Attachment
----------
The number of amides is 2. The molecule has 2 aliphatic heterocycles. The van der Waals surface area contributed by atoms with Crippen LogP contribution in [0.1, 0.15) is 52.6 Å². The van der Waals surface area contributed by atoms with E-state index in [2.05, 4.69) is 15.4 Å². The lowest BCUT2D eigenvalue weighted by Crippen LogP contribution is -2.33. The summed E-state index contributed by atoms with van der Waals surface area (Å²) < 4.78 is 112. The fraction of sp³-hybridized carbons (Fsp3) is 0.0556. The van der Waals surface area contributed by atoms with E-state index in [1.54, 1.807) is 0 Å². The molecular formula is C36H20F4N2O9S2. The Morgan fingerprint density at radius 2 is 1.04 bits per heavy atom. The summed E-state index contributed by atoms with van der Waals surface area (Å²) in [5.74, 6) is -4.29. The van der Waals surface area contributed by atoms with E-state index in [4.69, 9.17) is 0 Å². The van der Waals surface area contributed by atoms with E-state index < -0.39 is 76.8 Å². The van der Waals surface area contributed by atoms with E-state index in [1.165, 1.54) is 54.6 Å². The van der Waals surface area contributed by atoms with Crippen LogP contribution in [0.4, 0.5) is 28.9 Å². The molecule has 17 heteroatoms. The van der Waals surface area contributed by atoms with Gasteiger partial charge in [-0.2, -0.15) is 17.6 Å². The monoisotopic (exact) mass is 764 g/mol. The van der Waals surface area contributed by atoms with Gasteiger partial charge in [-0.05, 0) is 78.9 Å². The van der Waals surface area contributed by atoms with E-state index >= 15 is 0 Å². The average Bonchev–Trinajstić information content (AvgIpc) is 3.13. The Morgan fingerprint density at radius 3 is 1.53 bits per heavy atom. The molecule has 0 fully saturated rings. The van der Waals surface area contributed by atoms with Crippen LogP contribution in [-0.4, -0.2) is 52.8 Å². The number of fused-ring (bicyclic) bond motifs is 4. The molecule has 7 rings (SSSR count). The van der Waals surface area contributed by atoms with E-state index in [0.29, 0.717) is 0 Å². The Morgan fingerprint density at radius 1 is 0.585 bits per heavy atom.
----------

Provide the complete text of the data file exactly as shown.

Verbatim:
The number of amides is 2. The molecule has 2 aliphatic heterocycles. The van der Waals surface area contributed by atoms with Crippen LogP contribution in [0.1, 0.15) is 52.6 Å². The van der Waals surface area contributed by atoms with E-state index in [2.05, 4.69) is 15.4 Å². The lowest BCUT2D eigenvalue weighted by Crippen LogP contribution is -2.33. The summed E-state index contributed by atoms with van der Waals surface area (Å²) < 4.78 is 112. The fraction of sp³-hybridized carbons (Fsp3) is 0.0556. The van der Waals surface area contributed by atoms with E-state index in [1.54, 1.807) is 0 Å². The molecular formula is C36H20F4N2O9S2. The Morgan fingerprint density at radius 2 is 1.04 bits per heavy atom. The summed E-state index contributed by atoms with van der Waals surface area (Å²) in [5.74, 6) is -4.29. The van der Waals surface area contributed by atoms with E-state index in [4.69, 9.17) is 0 Å². The van der Waals surface area contributed by atoms with E-state index < -0.39 is 76.8 Å². The van der Waals surface area contributed by atoms with E-state index in [1.165, 1.54) is 54.6 Å². The van der Waals surface area contributed by atoms with Crippen LogP contribution in [0.4, 0.5) is 28.9 Å². The molecule has 17 heteroatoms. The van der Waals surface area contributed by atoms with Gasteiger partial charge in [-0.2, -0.15) is 17.6 Å². The monoisotopic (exact) mass is 764 g/mol. The van der Waals surface area contributed by atoms with Gasteiger partial charge in [-0.05, 0) is 78.9 Å². The van der Waals surface area contributed by atoms with E-state index >= 15 is 0 Å². The average Bonchev–Trinajstić information content (AvgIpc) is 3.13. The Morgan fingerprint density at radius 3 is 1.53 bits per heavy atom. The molecule has 0 fully saturated rings. The van der Waals surface area contributed by atoms with Crippen LogP contribution in [-0.4, -0.2) is 52.8 Å². The number of fused-ring (bicyclic) bond motifs is 4. The molecule has 7 rings (SSSR count). The van der Waals surface area contributed by atoms with E-state index in [0.29, 0.717) is 0 Å². The Morgan fingerprint density at radius 1 is 0.585 bits per heavy atom.